TalkTalk, a UK based telecommunications provider has at once publicly disclosed that the firm saw a 56% decline in last year’s profits and total revenues increased by 2.4% in the 12 months preceding March 31, 2016. The decline in profits is undoubtedly due to the aftereffects of a cyberattack in which the names, phone numbers, and email addresses of a reported 157,000 customers were lost. In addition, during the same incident 21,000 bank account numbers were accessed. As a (justifiable) knee-jerk reaction, more than 100,000 subscribers flew the coop, switching service to providers like Sky, BT, and Virgin Media. Yet in its Q4 leading up to March 31st, the company experienced its lowest ever “churn,” meaning that customer turnover was nominal and retention relatively stable, the company’s chief executive said in a statement.

On the stock market front, despite a bit of a bounce back, analysts are recommending investors sell off TalkTalk shares ASAP.

This amalgamation of information is confusing. For comparison’s sake, though, Target’s profits dropped 46% immediately following its breach, yet Home Depot posted a 5.4% increase in sales the year following its breach compared to the year prior. Both companies’ total revenues are higher today than they were pre-breach.

This is not new news, and this post isn’t about how companies can survive a breach if it’s handled correctly in the media. History already proves that’s the case.

If you goin’ in put your hands in the air

Home Depot and Target threw themselves into their respective breaches, not only publicly disclosing information to customers and the press, but also upgrading systems and putting a focus on security. TalkTalk hasn’t done that. They offered customers aggressive incentives to stay, but nothing viable has been disclosed as to their plans for improving information security. Back in December 2015, the company claimed all customers would receive a “new bundle of online and telephone security features,” but the “enhancements” were aimed at deterring scammers and cold calls by providing caller ID, anonymous caller reject, voicemail, and call blocking. Another offer for a free subscription to HomeSafe also appeared at a point. According to the company’s website, HomeSafe helps customers block potentially malicious websites, provides anti-virus protection, and serves up virus alerts. First off, in this day and age, these “features” should be part of all telecom providers’ packages regardless of breach status. Second, technology researchers quickly voiced concerns about the relative ease with which an adversary could bypass the flimsy controls. In addition, the types of controls used or how the company planned to block new sites versus malicious sites known to TalkTalk hasn’t been made clear. When challenged about the efficacy of HomeSafe, a TalkTalk spokesman responded: "If there are two guys in Ukraine constantly setting up [malicious] sites, we can't guarantee that they won't succeed [in bypassing HomeSafe]."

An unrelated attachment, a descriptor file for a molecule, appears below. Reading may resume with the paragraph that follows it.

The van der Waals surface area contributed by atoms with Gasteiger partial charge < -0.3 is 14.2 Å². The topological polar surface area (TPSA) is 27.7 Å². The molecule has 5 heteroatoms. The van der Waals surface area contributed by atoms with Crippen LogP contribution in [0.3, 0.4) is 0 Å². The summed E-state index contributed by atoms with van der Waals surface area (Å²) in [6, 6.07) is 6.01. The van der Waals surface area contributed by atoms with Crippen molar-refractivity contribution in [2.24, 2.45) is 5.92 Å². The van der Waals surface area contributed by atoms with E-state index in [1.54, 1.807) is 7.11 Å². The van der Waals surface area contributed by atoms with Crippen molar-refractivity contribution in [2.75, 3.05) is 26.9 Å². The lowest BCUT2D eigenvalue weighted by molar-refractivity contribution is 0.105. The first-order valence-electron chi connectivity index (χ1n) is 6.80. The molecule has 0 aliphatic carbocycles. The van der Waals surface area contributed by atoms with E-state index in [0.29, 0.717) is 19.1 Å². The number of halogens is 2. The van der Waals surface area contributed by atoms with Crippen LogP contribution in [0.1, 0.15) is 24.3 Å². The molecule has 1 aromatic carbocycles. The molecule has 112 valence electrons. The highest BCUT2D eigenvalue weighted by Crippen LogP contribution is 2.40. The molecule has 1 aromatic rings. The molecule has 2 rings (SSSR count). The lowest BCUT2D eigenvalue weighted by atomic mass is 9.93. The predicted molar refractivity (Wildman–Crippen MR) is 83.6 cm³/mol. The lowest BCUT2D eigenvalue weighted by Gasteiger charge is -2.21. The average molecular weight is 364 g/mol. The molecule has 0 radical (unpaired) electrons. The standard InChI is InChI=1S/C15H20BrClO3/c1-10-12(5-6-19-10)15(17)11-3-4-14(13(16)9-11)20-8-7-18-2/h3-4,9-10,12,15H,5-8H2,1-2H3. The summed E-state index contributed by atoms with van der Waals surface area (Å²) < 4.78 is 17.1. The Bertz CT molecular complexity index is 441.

In effect, TalkTalk put a Band-Aid over a bullet hole. Data that was stolen was stolen in clear text. Where’s the promise of encryption? Where’s the content filtering? Blocking “some potentially malicious websites” is not the same thing. And we all know AV is only effective against the most obvious spam. The company hasn’t made an honest attempt at improving security and is hoping other companies’ efforts will allow them to ride the tide back to normalcy (or even growth). What actually ensues is yet to be seen, but “holding steady” isn’t a clear path to profits. 

Got money on my mind, I can never get enough

With time, consumers become bit-by-bit more educated about data security, privacy, and encryption. They expect the companies with which they do business to make an honest effort and invest in security. It’s no longer a nice-to-have, and companies that don’t take security seriously will likely be left behind while the Home Depots and Targets of the world thrive. Companies that go above and beyond will be the future winners. Darrin Reynolds, CEO and Founder of Reynolds Privacy, says the key to business success is robust security architecture and transparency. He shared an anecdote about a recent call with a company with “a truly enviable security posture.” The difference between that company and TalkTalk is that the former, “actually cares to do the things most others just wish they could implement... and they do it well. They do this because they recognize how much the success of their business is tied to the success of their security architecture,” he said. Reynolds continued in saying that mandates for “mature processes and admirable programs” must come from the top. From the board on down, companies need to believe that “businesses that can't tie the medal of success to their security program will increasingly wear the millstone of security's failure.”

It will be interesting to see how TalkTalk responds in the coming months, but (after many years of banging the drum) it’s becoming clear that information security is an essential element of business success, regardless of industry, company size, or geography. The general publics’ requirements for security and privacy are transforming rapidly, and consumers are already beginning to vote with their wallets. Companies that fail to respond to these demands will disappear, leaving the more security-minded organizations greater opportunities for success.